“The Pickle Index is full of life and everything else—it’s rowdy and sweaty and heartbreaking, and by heartbreaking I mean funny, and by funny I mean laugh-until-you’re-exhausted-and-leaking-and-hungry.”
Zloty Kornblatt is the hapless ringmaster of an even more hapless circus troupe. But one fateful night, Zloty makes a mistake: he accidentally makes his audience laugh. Here on the outskirts of Burford—where both the cuisine and the economy, such as they are, are highly dependent on pickled vegetables—laughter is a rare occasion. It draws the immediate attention of the local bureaucracy, and by morning Zloty has been branded an instigator, conspirator, and fomentor sentenced to death or worse.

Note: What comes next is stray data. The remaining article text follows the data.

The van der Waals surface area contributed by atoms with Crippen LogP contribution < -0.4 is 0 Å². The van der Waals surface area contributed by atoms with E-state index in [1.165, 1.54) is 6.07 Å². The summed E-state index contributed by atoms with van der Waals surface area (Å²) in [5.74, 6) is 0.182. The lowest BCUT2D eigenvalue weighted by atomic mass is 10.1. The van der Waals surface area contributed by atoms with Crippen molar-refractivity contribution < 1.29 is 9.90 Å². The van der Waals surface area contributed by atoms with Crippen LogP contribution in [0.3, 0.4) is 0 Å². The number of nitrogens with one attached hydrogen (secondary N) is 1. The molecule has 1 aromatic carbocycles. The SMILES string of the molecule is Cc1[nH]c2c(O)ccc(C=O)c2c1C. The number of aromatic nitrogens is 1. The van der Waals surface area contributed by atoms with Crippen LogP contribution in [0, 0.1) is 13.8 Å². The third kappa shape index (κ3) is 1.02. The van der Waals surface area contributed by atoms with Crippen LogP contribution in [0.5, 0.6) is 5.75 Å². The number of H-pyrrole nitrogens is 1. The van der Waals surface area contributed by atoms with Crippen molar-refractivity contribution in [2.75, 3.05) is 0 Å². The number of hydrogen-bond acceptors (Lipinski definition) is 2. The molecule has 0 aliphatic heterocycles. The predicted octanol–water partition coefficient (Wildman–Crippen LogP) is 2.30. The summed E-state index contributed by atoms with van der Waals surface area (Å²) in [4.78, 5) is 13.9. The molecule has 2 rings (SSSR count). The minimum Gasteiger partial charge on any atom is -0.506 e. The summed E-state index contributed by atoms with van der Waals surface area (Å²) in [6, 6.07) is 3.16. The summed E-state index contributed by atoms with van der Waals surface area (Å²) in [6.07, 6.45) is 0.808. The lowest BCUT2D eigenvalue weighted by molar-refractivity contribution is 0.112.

His only hope lies with his dysfunctional troupe—a morose contortionist, a strongman who’d rather be miming, a lion tamer paired with an elderly dog—a ragged band of misfits and failures who must somehow spring Zloty from his cell at the top of the Confinement Needle. Their arcane skills become strangely useful, and unlikely success follows unlikely success. Until, suddenly, the successes end—leaving only Flora Bialy, Zloty’s understudy and our shy narrator, to save the day.
Punctuated with evocative woodcuts by Ian Huebert, Eli Horowitz's The Pickle Index is a fast-moving fable, full of deadpan humor and absurd twists—and an innovative, exhilarating storytelling experience.